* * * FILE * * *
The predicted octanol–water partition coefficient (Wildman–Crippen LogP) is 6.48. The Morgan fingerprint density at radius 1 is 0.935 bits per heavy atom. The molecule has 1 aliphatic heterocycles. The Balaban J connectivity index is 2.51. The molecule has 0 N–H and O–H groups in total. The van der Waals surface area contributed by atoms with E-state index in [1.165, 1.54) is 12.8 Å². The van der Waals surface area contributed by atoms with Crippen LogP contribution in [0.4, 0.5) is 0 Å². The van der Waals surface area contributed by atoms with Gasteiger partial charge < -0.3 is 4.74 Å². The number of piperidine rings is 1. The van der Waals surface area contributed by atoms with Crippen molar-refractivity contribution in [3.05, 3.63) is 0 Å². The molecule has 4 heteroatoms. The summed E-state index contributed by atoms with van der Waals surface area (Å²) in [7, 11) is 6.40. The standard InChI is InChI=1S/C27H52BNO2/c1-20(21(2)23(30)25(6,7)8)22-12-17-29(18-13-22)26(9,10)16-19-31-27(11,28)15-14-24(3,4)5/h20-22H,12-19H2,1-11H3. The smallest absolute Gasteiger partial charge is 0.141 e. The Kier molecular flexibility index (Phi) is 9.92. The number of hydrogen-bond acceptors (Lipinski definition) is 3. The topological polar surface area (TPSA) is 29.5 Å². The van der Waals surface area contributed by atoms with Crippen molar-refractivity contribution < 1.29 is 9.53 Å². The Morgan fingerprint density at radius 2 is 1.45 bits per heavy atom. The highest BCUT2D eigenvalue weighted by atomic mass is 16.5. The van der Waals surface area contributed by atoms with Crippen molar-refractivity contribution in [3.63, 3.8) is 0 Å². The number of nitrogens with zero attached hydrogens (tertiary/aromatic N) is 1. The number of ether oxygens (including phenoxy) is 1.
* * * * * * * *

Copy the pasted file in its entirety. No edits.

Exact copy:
The predicted octanol–water partition coefficient (Wildman–Crippen LogP) is 6.48. The Morgan fingerprint density at radius 1 is 0.935 bits per heavy atom. The molecule has 1 aliphatic heterocycles. The Balaban J connectivity index is 2.51. The molecule has 0 N–H and O–H groups in total. The van der Waals surface area contributed by atoms with E-state index in [1.165, 1.54) is 12.8 Å². The van der Waals surface area contributed by atoms with Crippen LogP contribution in [0.4, 0.5) is 0 Å². The van der Waals surface area contributed by atoms with Gasteiger partial charge < -0.3 is 4.74 Å². The number of piperidine rings is 1. The van der Waals surface area contributed by atoms with Crippen molar-refractivity contribution in [3.05, 3.63) is 0 Å². The molecule has 4 heteroatoms. The summed E-state index contributed by atoms with van der Waals surface area (Å²) in [7, 11) is 6.40. The standard InChI is InChI=1S/C27H52BNO2/c1-20(21(2)23(30)25(6,7)8)22-12-17-29(18-13-22)26(9,10)16-19-31-27(11,28)15-14-24(3,4)5/h20-22H,12-19H2,1-11H3. The smallest absolute Gasteiger partial charge is 0.141 e. The Kier molecular flexibility index (Phi) is 9.92. The number of hydrogen-bond acceptors (Lipinski definition) is 3. The topological polar surface area (TPSA) is 29.5 Å². The van der Waals surface area contributed by atoms with Crippen molar-refractivity contribution < 1.29 is 9.53 Å². The Morgan fingerprint density at radius 2 is 1.45 bits per heavy atom. The highest BCUT2D eigenvalue weighted by atomic mass is 16.5. The van der Waals surface area contributed by atoms with Crippen molar-refractivity contribution in [3.63, 3.8) is 0 Å². The number of nitrogens with zero attached hydrogens (tertiary/aromatic N) is 1. The number of ether oxygens (including phenoxy) is 1.